The global economy had enough momentum before Europe's debt crisis struck to weather it without a sharp downturn, Treasury Secretary Timothy Geithner said on Thursday.
We have a moderate but pretty solid recovery in place, he said in an interview on CNBC television. Geithner was in Alaska, en route to a meeting of Group of 20 finance ministers and central bankers in Busan, Korea, on Friday and Saturday.
The world economy came into this period of concern about Europe with stronger underlying momentum and growth than many people expected, and we're in a much stronger position to get through this, he said.
Geithner said finance chiefs heading for the G20 session share a broad commitment on the need for setting common standards across global financial markets that will constrain some of the risk-taking that helped fire the 2007-2008 U.S. financial crisis.
Risk doesn't respect national boundaries. It's going to move to where the constraints are weakest, he said.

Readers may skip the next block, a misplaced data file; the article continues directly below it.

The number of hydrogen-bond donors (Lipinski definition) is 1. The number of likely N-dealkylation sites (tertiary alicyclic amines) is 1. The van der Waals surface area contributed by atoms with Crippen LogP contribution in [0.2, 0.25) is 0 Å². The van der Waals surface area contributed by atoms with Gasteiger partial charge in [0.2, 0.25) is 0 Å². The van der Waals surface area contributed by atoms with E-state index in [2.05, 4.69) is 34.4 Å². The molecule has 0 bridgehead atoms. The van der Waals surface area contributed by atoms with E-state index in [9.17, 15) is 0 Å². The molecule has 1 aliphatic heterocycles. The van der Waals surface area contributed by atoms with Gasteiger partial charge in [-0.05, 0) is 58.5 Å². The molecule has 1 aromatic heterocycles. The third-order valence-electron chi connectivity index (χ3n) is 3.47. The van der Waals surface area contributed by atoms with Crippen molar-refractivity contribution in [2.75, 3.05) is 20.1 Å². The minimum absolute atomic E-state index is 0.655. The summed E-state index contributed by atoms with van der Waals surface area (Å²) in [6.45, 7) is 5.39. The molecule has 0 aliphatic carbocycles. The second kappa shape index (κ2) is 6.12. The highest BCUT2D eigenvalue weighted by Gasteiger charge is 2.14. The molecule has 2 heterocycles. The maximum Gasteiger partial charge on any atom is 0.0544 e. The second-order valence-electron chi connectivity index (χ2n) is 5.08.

We all have an important stake in making sure we have a strong set of consistent standards in place across these global markets, across these global institutions, and what we're going to try to do in Korea is to try to make sure ... we're solidifying that consensus, Geithner added.
In response to a question about Friday's upcoming government report on May U.S. employment, Geithner said broad measures of U.S. economic activity show a steady, gradual improvement in confidence.
That should eventually translate into more jobs, he said, but he offered no prediction for the May job report. Analysts surveyed by Reuters are forecasting 513,000 new jobs were created last month.
(Reporting by Glenn Somerville and Emily Kaiser; Editing by Padraic Cassidy)